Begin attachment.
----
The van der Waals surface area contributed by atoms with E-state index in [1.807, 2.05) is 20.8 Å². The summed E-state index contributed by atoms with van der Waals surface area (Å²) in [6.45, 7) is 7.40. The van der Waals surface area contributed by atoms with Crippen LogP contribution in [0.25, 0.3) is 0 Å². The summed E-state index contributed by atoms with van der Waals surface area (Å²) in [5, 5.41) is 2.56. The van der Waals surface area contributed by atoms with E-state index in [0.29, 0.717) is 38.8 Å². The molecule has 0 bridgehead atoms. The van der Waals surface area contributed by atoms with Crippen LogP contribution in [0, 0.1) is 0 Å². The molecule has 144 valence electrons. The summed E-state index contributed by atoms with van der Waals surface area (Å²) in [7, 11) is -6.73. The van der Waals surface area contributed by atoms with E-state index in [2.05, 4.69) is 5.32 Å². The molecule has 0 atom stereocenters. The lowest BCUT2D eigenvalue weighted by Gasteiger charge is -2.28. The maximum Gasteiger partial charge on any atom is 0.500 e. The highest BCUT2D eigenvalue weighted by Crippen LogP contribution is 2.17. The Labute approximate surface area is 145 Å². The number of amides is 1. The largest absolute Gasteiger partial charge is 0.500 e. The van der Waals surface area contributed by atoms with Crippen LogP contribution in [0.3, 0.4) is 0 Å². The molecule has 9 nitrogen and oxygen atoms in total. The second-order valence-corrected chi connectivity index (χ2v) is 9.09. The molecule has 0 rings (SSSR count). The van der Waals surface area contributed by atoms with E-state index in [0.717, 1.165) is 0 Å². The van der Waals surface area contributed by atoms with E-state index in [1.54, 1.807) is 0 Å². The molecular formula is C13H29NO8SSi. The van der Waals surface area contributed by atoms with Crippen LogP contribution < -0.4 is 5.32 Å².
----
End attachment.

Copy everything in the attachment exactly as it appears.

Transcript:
The van der Waals surface area contributed by atoms with E-state index in [1.807, 2.05) is 20.8 Å². The summed E-state index contributed by atoms with van der Waals surface area (Å²) in [6.45, 7) is 7.40. The van der Waals surface area contributed by atoms with Crippen LogP contribution in [0.25, 0.3) is 0 Å². The summed E-state index contributed by atoms with van der Waals surface area (Å²) in [5, 5.41) is 2.56. The van der Waals surface area contributed by atoms with E-state index in [0.29, 0.717) is 38.8 Å². The molecule has 0 bridgehead atoms. The van der Waals surface area contributed by atoms with Crippen LogP contribution in [0, 0.1) is 0 Å². The molecule has 144 valence electrons. The summed E-state index contributed by atoms with van der Waals surface area (Å²) in [7, 11) is -6.73. The van der Waals surface area contributed by atoms with E-state index in [2.05, 4.69) is 5.32 Å². The molecule has 0 atom stereocenters. The lowest BCUT2D eigenvalue weighted by Gasteiger charge is -2.28. The maximum Gasteiger partial charge on any atom is 0.500 e. The highest BCUT2D eigenvalue weighted by Crippen LogP contribution is 2.17. The Labute approximate surface area is 145 Å². The number of amides is 1. The largest absolute Gasteiger partial charge is 0.500 e. The van der Waals surface area contributed by atoms with Crippen LogP contribution in [0.3, 0.4) is 0 Å². The molecule has 9 nitrogen and oxygen atoms in total. The second-order valence-corrected chi connectivity index (χ2v) is 9.09. The molecule has 0 rings (SSSR count). The van der Waals surface area contributed by atoms with E-state index in [0.717, 1.165) is 0 Å². The van der Waals surface area contributed by atoms with E-state index in [1.54, 1.807) is 0 Å². The molecular formula is C13H29NO8SSi. The van der Waals surface area contributed by atoms with Crippen LogP contribution < -0.4 is 5.32 Å².